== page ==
The geometry of linear equations. Elimination with matrices. Multiplication and inverse matrices. Factorization into A = LU. Transposes, permutations, spaces R^n. Column space and nullspace. Solving Ax = 0: pivot variables, special solutions. Solving Ax = b: row reduced form R. Independence, basis, and dimension. The four fundamental subspaces. Matrix spaces; rank 1; small world graphs. Graphs, networks, incidence matrices. Orthogonal vectors and subspaces. Projections onto subspaces. Projection matrices and least squares. Orthogonal matrices and Gram-Schmidt. Properties of determinants. Determinant formulas and cofactors. Cramer's rule, inverse matrix, and volume. Eigenvalues and eigenvectors. Diagonalization and powers of A. Differential equations and exp(At). Markov matrices; fourier series. Symmetric matrices and positive definiteness. Complex matrices; fast fourier transform. Positive definite matrices and minima. Similar matrices and jordan form. Singular value decomposition. Linear transformations and their matrices. Change of basis; image compression. Left and right inverses; pseudoinverse.
MIT Differential Equations
Differential Equations are the language in which the laws of nature are expressed. Understanding properties of solutions of differential equations is fundamental to much of contemporary science and engineering. Ordinary differential equations (ODE's) deal with functions of one variable, which can often be thought of as time. Topics include: Solution of first-order ODE's by analytical, graphical and numerical methods; Linear ODE's, especially second order with constant coefficients; Undetermined coefficients and variation of parameters; Sinusoidal and exponential signals: oscillations, damping, resonance; Complex numbers and exponentials; Fourier series, periodic solutions; Delta functions, convolution, and Laplace transform methods; Matrix and first order linear systems: eigenvalues and eigenvectors; and Non-linear autonomous systems: critical point analysis and phase plane diagrams.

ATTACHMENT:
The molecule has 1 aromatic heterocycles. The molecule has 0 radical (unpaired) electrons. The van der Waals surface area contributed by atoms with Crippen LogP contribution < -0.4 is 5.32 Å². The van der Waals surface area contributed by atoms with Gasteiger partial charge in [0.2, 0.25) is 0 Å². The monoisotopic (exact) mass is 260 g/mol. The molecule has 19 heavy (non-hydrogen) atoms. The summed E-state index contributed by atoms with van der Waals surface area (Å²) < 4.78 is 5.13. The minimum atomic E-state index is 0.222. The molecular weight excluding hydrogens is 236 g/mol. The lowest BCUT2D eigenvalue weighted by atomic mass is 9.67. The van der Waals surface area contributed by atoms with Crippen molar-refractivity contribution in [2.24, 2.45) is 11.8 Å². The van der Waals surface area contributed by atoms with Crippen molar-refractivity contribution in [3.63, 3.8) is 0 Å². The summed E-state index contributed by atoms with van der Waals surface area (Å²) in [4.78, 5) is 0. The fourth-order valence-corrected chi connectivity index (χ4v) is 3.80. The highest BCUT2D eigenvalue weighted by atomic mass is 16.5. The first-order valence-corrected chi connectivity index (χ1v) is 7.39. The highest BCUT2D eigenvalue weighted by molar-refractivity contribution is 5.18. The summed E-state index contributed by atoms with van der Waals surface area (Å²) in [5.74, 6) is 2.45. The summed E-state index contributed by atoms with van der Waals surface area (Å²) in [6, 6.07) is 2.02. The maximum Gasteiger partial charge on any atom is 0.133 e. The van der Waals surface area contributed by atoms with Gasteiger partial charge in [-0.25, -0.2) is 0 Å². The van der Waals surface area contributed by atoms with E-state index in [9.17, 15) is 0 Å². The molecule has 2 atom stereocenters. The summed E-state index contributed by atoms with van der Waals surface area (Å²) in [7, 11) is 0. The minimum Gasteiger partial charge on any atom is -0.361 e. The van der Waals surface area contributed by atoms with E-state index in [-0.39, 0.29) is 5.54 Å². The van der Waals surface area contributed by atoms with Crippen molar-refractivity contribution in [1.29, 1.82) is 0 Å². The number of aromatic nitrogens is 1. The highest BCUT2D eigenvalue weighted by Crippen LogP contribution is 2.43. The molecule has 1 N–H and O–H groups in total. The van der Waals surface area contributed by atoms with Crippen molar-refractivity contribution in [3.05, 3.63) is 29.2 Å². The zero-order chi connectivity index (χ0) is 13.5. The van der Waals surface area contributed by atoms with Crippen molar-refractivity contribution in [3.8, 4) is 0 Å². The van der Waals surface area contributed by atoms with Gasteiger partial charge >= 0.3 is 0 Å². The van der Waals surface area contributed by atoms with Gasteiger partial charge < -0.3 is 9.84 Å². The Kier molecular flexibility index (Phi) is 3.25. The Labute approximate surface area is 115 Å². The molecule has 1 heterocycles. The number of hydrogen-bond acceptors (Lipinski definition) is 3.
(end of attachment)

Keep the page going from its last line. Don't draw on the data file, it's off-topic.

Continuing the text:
Direction Fields, Integral Curves. Euler's Numerical Method. Solving First-order Linear ODE's. Steady-state and Transient Solutions. First-order Substitution Methods: Bernouilli and Homogeneous ODE's. First-order Autonomous ODE's: Qualitative Methods, Applications. Complex Numbers and Complex Exponentials. First-order Linear with Constant Coefficients: Behavior of Solutions, Use of Complex Methods. Continuation; Applications to Temperature, Mixing, RC-circuit, Decay, and Growth Models. Solving Second-order Linear ODE's with Constant Coefficients: The Three Cases. Continuation: Complex Characteristic Roots; Undamped and Damped Oscillations. Theory of General Second-order Linear Homogeneous ODE's: Superposition, Uniqueness, Wronskians. Continuation: General Theory for Inhomogeneous ODE's. Stability Criteria for the Constant-coefficient ODE's. Finding Particular Sto Inhomogeneous ODE's: Operator and Solution Formulas Involving Ixponentials. Interpretation of the Exceptional Case: Resonance. Introduction to Fourier Series; Basic Formulas for Period 2(pi). Continuation: More General Periods; Even and Odd Functions; Periodic Extension. Finding Particular Solutions via Fourier Series; Resonant Terms; Hearing Musical Sounds. Introduction to the Laplace Transform; Basic Formulas. Derivative Formulas; Using the Laplace Transform to Solve Linear ODE's. Convolution Formula: Proof, Connection with Laplace Transform, Application to Physical Problems. Using Laplace Transform to Solve ODE's with Discontinuous Inputs. Use with Impulse Inputs; Dirac Delta Function, Weight and Transfer Functions. Introduction to First-order Systems of ODE's; Solution by Elimination, Geometric Interpretation of a System. Homogeneous Linear Systems with Constant Coefficients: Solution via Matrix Eigenvalues (Real and Distinct Case). Continuation: Repeated Real Eigenvalues, Complex Eigenvalues. Sketching Solutions of 2x2 Homogeneous Linear System with Constant Coefficients. Matrix Methods for Inhomogeneous Systems: Theory, Fundamental Matrix, Variation of Parameters. Matrix Exponentials; Application to Solving Systems. Decoupling Linear Systems with Constant Coefficients. Non-linear Autonomous Systems: Finding the Critical Points and Sketching Trajectories; the Non-linear Pendulum. Limit Cycles: Existence and Non-existence Criteria. Relation Between Non-linear Systems and First-order ODE's; Structural Stability of a System, Borderline Sketching Cases; Illustrations Using Volterra's Equation and Principle.